Athens County Sheriff Rodney Smith confirmed Tuesday that his office has seen rising meth use and more of the drug being trafficked into the area.

“Everything’s evolving. It goes in trends,” he said. “We’re looking for the dealers, and what we’re seeing is that the same dealers who were selling heroin are now selling meth and cocaine.”

Smith said it’s hard to predict where the cycles in drug use will lead or to explain why these cycles occur.

“I can only speculate, but we’ve taken down some pretty substantial (heroin and prescription painkiller) suppliers with our Criminal Interdiction Unit and Major Crimes team, and I think we put pressure on the dealers,” he said.

Long-term, Smith said, his office will continue to target dealers while promoting prevention and addiction treatment.

“I can tell you this, we’ll never be done. We will keep our ears back. We will continue to go after the dealers aggressively, all the time,” he said.

 He said that the community as a whole also needs robust addiction treatment, adding that addiction programs that target opioids have proved effective but “some people are addicted to being high.”

“It’s a community problem. If we can help anybody with addiction, it helps our quality of life; it helps our communities out,” he said, reaffirming his office’s commitment to what’s called community policing.

Smith said deputies will approach addicts and let them know that they can get help before their behavior leads them into the criminal justice system.

“(We want) the citizens to know it’s not us against them. We’re all in this together. We’re trying to make our community safer for everyone,” he said. “The more we can get our community members to believe in that concept and reach out for help when they need it, the more we can help them.”

Athens County Prosecutor Keller Blackburn’s office also played a role in some of the bigger busts that have squashed supply lines for heroin and prescription opioids, and also has instituted a Vivitrol program that treats opioid addiction. Meth presents its own challenges, though.

“It’s easier to make. It’s cheaper. And part of the demand for opiates has gone down, and supply has gone down,” he said. “When you have a reduction in demand and a reduction in suppliers, people turn to other drugs to try to meet the need.”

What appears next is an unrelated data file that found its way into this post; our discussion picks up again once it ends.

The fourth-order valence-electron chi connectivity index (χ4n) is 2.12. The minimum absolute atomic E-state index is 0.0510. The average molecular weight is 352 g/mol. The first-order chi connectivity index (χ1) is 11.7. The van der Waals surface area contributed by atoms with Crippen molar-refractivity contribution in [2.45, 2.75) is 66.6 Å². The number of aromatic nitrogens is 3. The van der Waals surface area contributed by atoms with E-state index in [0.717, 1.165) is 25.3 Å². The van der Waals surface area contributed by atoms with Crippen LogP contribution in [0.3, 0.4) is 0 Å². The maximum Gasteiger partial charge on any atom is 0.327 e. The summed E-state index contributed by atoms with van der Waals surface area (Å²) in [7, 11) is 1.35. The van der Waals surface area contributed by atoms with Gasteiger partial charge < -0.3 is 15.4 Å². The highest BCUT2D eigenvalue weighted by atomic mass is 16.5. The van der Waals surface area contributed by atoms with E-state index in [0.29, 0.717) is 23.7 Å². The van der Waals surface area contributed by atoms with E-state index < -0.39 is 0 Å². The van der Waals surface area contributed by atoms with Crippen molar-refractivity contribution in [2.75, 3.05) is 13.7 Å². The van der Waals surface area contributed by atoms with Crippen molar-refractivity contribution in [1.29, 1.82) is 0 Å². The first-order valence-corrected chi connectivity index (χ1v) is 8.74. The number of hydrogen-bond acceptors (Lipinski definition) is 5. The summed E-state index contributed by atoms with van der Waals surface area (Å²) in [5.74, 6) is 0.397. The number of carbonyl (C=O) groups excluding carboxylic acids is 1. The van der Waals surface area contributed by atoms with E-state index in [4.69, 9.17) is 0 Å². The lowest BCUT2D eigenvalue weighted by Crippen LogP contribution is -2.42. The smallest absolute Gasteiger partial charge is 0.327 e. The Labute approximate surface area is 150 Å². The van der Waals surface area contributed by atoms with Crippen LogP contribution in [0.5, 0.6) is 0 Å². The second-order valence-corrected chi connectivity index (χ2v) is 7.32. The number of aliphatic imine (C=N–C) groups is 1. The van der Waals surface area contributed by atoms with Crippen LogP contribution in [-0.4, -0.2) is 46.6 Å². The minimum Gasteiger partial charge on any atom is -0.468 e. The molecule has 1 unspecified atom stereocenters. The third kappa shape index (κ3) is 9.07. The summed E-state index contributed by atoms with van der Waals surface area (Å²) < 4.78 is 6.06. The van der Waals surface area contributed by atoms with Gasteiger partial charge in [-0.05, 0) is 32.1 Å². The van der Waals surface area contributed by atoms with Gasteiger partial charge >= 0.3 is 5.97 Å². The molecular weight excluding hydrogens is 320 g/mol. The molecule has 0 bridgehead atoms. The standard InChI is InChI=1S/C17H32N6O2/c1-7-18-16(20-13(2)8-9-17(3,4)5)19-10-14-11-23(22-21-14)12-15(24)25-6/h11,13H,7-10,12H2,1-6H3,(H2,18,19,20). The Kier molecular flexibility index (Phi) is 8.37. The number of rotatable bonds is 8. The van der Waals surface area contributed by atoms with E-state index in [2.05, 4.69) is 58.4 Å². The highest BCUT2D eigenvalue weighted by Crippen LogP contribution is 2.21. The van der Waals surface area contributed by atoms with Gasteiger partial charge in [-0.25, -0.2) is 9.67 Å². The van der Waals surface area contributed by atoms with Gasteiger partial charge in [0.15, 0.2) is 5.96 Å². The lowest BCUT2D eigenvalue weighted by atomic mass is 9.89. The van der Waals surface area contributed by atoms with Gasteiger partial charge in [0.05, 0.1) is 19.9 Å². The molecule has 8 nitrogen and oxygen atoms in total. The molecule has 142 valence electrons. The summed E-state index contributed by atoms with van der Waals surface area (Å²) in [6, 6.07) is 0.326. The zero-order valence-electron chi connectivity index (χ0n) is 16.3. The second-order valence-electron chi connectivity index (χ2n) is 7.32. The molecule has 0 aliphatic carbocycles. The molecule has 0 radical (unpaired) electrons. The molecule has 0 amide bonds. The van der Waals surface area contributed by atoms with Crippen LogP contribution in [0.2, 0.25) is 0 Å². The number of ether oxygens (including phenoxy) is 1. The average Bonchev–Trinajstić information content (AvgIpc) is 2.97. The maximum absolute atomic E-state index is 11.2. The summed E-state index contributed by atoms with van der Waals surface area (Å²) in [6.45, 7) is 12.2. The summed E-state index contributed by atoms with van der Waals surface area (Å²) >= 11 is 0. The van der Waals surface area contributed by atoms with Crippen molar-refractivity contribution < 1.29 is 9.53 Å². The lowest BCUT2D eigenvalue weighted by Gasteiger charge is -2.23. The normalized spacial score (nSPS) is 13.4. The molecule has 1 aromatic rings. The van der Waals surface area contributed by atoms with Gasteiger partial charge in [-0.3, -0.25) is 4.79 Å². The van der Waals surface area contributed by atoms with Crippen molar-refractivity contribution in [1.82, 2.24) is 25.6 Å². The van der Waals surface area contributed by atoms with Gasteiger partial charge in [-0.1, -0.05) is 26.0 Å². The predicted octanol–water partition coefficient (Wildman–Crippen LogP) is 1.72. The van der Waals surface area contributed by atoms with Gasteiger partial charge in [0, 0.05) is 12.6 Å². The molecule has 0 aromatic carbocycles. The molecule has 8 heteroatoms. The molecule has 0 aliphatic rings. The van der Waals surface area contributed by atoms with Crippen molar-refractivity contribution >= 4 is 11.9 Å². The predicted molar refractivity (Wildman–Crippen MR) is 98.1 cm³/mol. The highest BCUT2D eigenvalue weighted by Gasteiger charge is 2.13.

One significant difference between meth and heroin, Blackburn confirmed, is that if a person is caught making meth, he or she gets charged with manufacturing, which carries a higher-degree of felony charge and mandatory prison time compared to simple possession.

Also, he said, Vivitrol treats opiate addiction by blocking the receptors in the brain that derive pleasure from the drug. There is no similar treatment for meth and cocaine or other stimulants.

However, Blackburn said his office is getting ready to launch a cognitive behavioral therapy program for meth and cocaine addicts to develop a treatment plan for those people as well.

Like Lowe and Smith, Blackburn emphasized the importance of addressing addiction and treatment, education and prevention, as well as larger community issues that lead to drug abuse, and stem from it.

“A lack of hope, a lack of treating mental diseases is what leads to the overwhelming drug addiction, and the overwhelming drug addiction leads to 90 percent of our crime,” he said. “And 90 percent of our crime is where 50 percent of our money goes from tax dollars, to pay prosecutors and law enforcement and for incarceration.”

Blackburn stressed the importance of stakeholders coming together and working together to address these issues as a community.